In this case and future cases, we will no longer vacate without further proceedings attorney fee arbitration awards that are deficient because the arbitrator has not sufficiently explained the determination of a pertinent statutory requirement. Instead, in cases where the record does not permit the Authority to determine the proper resolution of the matter, we will remand the award for further proceedings to assure that the resolution of a request for attorney fees is consistent with law. In cases where the record permits the appropriate resolution of the disputed matter despite a lack of proper explanation, we will modify the award or deny the exception, as appropriate. Authority cases to the contrary will no longer be followed. We note that this approach is consistent with the approach of the MSPB to such matters. See, e.g., Smit v. Department of the Treasury, 61 MSPB 612, 622, 624 (1994) (judge's decision awarding undocumented travel costs as part of a fee award remanded to require the employee to specifically identify the expenses).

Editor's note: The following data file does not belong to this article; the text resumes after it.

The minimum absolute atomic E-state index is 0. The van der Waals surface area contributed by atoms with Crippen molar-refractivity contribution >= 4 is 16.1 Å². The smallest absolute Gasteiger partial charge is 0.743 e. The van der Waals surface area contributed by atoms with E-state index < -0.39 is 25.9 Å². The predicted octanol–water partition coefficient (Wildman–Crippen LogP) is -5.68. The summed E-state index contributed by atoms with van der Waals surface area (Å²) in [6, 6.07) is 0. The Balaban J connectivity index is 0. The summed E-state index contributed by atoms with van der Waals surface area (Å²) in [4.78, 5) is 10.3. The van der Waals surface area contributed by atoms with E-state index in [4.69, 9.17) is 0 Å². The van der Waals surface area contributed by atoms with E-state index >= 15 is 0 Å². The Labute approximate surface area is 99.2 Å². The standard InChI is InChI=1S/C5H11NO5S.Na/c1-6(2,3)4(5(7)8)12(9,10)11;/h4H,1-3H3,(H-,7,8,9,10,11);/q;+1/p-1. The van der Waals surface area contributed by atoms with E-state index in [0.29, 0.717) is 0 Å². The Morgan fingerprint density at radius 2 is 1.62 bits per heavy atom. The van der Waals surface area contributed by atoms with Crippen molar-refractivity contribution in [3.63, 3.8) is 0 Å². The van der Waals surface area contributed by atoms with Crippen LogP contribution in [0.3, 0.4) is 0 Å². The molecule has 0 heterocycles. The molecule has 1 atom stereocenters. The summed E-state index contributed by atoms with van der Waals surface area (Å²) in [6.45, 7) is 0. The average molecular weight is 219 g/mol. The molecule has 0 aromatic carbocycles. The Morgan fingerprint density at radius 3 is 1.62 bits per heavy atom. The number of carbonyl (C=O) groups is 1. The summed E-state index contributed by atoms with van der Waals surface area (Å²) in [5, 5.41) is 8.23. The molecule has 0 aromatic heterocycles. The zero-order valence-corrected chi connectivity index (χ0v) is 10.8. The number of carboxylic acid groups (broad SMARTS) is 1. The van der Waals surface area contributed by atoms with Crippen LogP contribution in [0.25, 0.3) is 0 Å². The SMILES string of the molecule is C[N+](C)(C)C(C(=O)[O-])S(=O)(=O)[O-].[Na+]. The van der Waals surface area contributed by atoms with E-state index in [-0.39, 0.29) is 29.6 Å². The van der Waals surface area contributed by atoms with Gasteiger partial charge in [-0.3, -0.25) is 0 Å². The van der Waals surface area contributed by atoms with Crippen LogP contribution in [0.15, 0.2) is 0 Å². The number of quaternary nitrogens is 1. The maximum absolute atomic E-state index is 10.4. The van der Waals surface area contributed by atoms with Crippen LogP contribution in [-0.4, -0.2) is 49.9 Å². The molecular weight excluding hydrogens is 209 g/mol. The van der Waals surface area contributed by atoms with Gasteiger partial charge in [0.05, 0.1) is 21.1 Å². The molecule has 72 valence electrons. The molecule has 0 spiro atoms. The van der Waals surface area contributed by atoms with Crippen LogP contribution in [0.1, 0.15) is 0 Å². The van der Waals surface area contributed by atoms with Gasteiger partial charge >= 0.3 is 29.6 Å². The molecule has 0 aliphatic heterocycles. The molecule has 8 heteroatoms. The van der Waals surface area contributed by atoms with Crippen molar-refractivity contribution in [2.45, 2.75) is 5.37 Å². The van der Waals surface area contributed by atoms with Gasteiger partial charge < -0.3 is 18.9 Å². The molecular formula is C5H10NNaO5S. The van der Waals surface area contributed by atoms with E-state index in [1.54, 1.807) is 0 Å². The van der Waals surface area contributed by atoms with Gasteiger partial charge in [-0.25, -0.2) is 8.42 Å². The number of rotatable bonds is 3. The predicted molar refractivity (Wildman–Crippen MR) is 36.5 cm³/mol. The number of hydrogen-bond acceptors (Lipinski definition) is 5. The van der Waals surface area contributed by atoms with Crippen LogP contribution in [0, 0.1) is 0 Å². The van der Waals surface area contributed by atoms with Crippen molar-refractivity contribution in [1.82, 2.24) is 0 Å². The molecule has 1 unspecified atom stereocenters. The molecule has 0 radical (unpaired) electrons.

In this case, the record does not indicate either that the requested hearing expenses are recoverable as part of an award of attorney fees under section 7701(g)(1) or that the amount is reasonable. Accordingly, we remand the claim of hearing expenses to the parties for further proceedings. We note that in its exceptions, the Agency has suggested a willingness to